Generally, I can replace any of the material stuff I own. But, there are only one of the each of the people I care about. I made this prompt because I was thinking how much better Christmas is when I’m surrounded by the things that are most valuable to me – I don’t mean toys, food, or any kind of shopping mall gift – but the things money can’t buy.

Thank you to everyone who have participated so far. Feel free to leave your comments below, and I hope you enjoy the rest of the challenge!

  • http://luinaemcanish.blogspot.com Luinae

    I want to really thank you for doing this- I’ve learned so much!

    I downsized my wallet, and my purse. I also went through your entire blog & read every article (seriously, it’s AMAZING) and got rid of a whole bunch of other stuff.

    This weekend, I made christmas cards with my family, I practiced dance, I made exciting plans for the new year, helped my mother make bread, and read two books. It was absolutely fantastic.

  • http://abbyrose1.tumblr.com Abby

    When I broke my wallet, I started using an elastic band and cute little change purse. Now I have a new wallet, and I’m thinking of returning it because of all the clutter that’s accumulating again.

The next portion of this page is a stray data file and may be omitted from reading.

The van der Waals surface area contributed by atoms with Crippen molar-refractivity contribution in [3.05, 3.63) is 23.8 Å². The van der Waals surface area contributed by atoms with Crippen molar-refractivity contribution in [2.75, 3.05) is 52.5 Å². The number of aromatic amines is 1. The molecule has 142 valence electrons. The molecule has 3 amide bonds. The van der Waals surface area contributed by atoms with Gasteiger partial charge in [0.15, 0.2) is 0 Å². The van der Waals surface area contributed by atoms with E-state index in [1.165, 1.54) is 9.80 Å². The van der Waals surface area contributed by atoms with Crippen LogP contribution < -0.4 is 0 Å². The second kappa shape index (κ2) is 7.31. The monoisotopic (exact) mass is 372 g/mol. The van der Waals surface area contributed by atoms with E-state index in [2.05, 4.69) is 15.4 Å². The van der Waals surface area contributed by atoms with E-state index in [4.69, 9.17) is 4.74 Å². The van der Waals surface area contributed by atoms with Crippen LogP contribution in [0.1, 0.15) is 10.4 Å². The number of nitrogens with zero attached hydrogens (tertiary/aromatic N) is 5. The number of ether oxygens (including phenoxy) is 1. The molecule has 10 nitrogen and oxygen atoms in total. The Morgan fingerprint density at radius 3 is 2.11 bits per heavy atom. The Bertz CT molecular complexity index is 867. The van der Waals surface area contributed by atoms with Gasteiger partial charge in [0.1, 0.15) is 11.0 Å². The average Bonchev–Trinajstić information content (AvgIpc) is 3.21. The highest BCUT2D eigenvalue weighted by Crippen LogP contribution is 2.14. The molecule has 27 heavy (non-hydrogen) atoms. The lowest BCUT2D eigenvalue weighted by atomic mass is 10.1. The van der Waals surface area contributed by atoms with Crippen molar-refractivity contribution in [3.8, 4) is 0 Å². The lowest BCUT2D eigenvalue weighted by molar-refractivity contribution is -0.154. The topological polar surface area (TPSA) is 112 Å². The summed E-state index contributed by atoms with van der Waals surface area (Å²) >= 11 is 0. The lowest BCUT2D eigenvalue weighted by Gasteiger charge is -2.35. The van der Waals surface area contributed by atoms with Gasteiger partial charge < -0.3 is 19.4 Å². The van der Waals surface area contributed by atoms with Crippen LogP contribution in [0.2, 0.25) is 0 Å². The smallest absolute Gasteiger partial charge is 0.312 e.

However I didn’t read your challenge in time, and spent $107 (that includes Christmas gifts, dance costume plus a white bra, and groceries). Oopsie!

  • http://hamumim.blogspot.com Omer

    The Beatles sang: “Fun is the one thing that money can’t buy”.

    BTW: I read alot of minimalism blog, but yours is the only one that eventually pushed me to actually doing something.
    I got rid of my T.V, Nightstand, and alot of other junk such as papers (that went to recycle), more than half of my wardrobe (that went to charity), and other stuff that only cluttered my room and soul.
    It was a liberating act that took me a whole after noon (about 5 hours) and I still keep throwing stuff that t don’t need.
    Now, I spend more time playing the piano, reading, relaxing and just lying down and listening to music, I feel much better.

    Thank you. :)

  • http://www.thelazypixel.co.uk Lip

    I use a homemade duct-tape wallet. It has a limited number of places to put things, which initially felt strange as I couldn’t carry everything I thought I needed. Now it just contains cash, 2 debit cards (1 personal, 1 work), student ID, driving license and 5 business cards. Old train tickets seems to be my weakness with wallet clutter though.

    If you can add too much stuff to your wallet it’s too big :D .

  • Chikitulfo

    As always, great post!

    One of the things that I don’t like at all, is paying with a card. Which I noticed that in Germany a lot of people does.
    It feels like it was designed for us to spend more money. Because you make the exact same gesture wether you are spending 10€, 100€ or 200€. And you don’t think about the money you are spending (of course, at first you do, but after it is a habit you don’t fully realise).

    In exchange, if you think about how much money you will need before leaving home, and just take that money, you won’t spend more than that. And is not the same to give away one 10€ note than three 20€ notes. And you can always carry you card and go to a cashpoint if you NEED more money.